Certification vs. licensure

We explain the key differences between certification and licensure whether you're starting your business or looking to grow it. Learn more.

licensure vs certification for businesses

As a practicing or prospective business owner, nobody you know can deny that you have experience and expertise in the field(s) you work in. But how can you communicate your qualifications to people—potential clients, partners, employees—you don’t know? You need some form of documentation to do so, and that’s where licensure and certification come in handy.

While certification and licensure are similar, there are some important differences between them to consider as you start up or maintain your small business. This guide will walk you through some of the most important considerations, such as:

  • Definitions of licensure and certification
  • Key differences between the two
  • Other requirements for running a business

Let’s do this.

Licensure and certification defined

Simply put, licensure and certification have to do with documentation of your education, training practice, and overall ability to perform. They designate you as capable to do your job, per standards met through programs or tests.

They are often expected, if not required, of anyone who practices specific crafts or offers certain services or goods for sale.

With that said, here’s a substantial definition for each term:

Certification – Official documentation of your competence in some capacity, whether a specific skill, branch of knowledge, or profession.

  • Generally obtained from educational institutions, with or without governmental oversight.
  • Sometimes required to practice specific trades, but not working within a profession in a general sense.

Licensure – Legal documentation of your knowledge of and ability to perform an individual skill.

  • Generally obtained from or overseen by government institutions or agencies (federal, state, and local levels).
  • Often legally required for administering certain practices (law, medicine, etc.) or working within a given profession (transportation, agriculture, etc.)
  • Often legally required for manufacturing, selling, or generally dealing with particular materials (firearms, alcohol, etc.).

Now, let’s think about how to differentiate the two.

What's the difference between certification and licensure?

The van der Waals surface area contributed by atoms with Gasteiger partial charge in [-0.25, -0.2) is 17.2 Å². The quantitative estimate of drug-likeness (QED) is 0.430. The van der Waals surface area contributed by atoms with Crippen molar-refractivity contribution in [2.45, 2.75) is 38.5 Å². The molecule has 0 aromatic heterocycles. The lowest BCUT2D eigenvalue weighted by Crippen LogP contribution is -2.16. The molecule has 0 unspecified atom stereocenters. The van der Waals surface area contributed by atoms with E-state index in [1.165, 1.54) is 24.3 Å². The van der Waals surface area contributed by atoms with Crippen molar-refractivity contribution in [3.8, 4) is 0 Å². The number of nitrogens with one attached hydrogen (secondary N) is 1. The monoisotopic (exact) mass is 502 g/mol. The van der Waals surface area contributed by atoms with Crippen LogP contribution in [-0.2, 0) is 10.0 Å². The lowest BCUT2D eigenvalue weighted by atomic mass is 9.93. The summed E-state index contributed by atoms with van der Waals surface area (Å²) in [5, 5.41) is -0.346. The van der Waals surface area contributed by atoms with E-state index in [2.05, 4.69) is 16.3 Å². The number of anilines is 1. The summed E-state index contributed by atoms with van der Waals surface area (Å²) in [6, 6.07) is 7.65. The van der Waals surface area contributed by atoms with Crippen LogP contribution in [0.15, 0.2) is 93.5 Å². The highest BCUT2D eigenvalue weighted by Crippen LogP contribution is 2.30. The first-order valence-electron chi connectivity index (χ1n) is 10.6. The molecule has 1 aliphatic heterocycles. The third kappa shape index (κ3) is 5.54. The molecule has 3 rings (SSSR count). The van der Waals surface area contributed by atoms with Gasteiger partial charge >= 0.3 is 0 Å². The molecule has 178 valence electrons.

As you can see, these credential terms are pretty similar in regards to what they mean and do. In fact, sometimes they are used interchangeably, along with words like “documentation” or “registration.”

However, it’s important to pay careful attention to what specific language pertains to your own business.

Differences, effects, and requirements

You may need both certification and licensure, either one or the other, or neither.

A big part of the licensure definition has to do with legal matters.

When contrasting certification vs licensure, the biggest differences come down to what’s required, legally or otherwise, and what each enables you to do.

Some relevant areas where they differ, include:

  • Federal and state requirements (licensure) – Certain professions and trades require licensure at the federal, state, and/or local levels. To obtain a professional license, a state board or national board will approve successful completion of what is required.
  • Industry standards (both, either) – Whether legally required or not, some industries have established norms and standards that necessitate licensure, certification, or some combination of the two.
  • Institution-specific standards (certification) – Outside of legal requirements, certain institutions and companies have standard expectations for certification that determine trade, hiring, promotion, and other business processes.
  • Naming your services (either) – In the absence of legal requirements and professional standards, licensure or certification may be an important face-value difference between whether a client trusts your services or not. You’d typically choose one or the other, depending on norms and demand.